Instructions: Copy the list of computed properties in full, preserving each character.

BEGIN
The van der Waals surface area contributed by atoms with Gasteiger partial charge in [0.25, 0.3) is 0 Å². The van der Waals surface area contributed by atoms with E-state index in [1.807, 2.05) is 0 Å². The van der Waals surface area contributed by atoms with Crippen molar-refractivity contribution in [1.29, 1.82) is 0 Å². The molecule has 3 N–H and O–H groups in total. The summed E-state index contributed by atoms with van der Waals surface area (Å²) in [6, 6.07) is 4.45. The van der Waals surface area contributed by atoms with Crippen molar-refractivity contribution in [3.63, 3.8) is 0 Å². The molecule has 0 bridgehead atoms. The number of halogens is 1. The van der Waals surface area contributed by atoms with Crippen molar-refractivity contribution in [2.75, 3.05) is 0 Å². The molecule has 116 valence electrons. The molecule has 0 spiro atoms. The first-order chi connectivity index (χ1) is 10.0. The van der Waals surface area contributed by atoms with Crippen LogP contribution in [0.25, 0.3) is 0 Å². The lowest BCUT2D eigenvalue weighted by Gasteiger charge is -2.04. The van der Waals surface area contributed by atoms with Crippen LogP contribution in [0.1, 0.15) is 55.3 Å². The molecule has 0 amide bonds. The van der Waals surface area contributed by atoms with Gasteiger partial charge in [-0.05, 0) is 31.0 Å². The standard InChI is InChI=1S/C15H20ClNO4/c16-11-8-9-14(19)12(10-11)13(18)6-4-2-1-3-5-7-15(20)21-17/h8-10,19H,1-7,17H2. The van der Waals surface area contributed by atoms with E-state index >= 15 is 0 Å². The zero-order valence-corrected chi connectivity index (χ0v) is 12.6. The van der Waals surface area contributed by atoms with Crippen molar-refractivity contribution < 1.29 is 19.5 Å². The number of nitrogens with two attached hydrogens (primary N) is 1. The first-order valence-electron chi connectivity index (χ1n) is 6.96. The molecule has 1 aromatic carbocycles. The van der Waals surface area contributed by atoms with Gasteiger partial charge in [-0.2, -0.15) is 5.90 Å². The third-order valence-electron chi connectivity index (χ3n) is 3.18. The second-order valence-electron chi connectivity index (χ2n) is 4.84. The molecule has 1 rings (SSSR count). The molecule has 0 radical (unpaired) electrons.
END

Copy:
The van der Waals surface area contributed by atoms with Gasteiger partial charge in [0.25, 0.3) is 0 Å². The van der Waals surface area contributed by atoms with E-state index in [1.807, 2.05) is 0 Å². The van der Waals surface area contributed by atoms with Crippen molar-refractivity contribution in [1.29, 1.82) is 0 Å². The molecule has 3 N–H and O–H groups in total. The summed E-state index contributed by atoms with van der Waals surface area (Å²) in [6, 6.07) is 4.45. The van der Waals surface area contributed by atoms with Crippen molar-refractivity contribution in [3.63, 3.8) is 0 Å². The molecule has 0 bridgehead atoms. The number of halogens is 1. The van der Waals surface area contributed by atoms with Crippen molar-refractivity contribution in [2.75, 3.05) is 0 Å². The molecule has 116 valence electrons. The molecule has 0 spiro atoms. The first-order chi connectivity index (χ1) is 10.0. The van der Waals surface area contributed by atoms with Crippen LogP contribution in [0.25, 0.3) is 0 Å². The lowest BCUT2D eigenvalue weighted by Gasteiger charge is -2.04. The van der Waals surface area contributed by atoms with Crippen LogP contribution in [0.1, 0.15) is 55.3 Å². The molecule has 0 amide bonds. The van der Waals surface area contributed by atoms with Gasteiger partial charge in [-0.05, 0) is 31.0 Å². The standard InChI is InChI=1S/C15H20ClNO4/c16-11-8-9-14(19)12(10-11)13(18)6-4-2-1-3-5-7-15(20)21-17/h8-10,19H,1-7,17H2. The van der Waals surface area contributed by atoms with E-state index >= 15 is 0 Å². The zero-order valence-corrected chi connectivity index (χ0v) is 12.6. The van der Waals surface area contributed by atoms with Crippen molar-refractivity contribution < 1.29 is 19.5 Å². The number of nitrogens with two attached hydrogens (primary N) is 1. The first-order valence-electron chi connectivity index (χ1n) is 6.96. The molecule has 1 aromatic carbocycles. The van der Waals surface area contributed by atoms with Gasteiger partial charge in [-0.2, -0.15) is 5.90 Å². The third-order valence-electron chi connectivity index (χ3n) is 3.18. The second-order valence-electron chi connectivity index (χ2n) is 4.84. The molecule has 1 rings (SSSR count). The molecule has 0 radical (unpaired) electrons.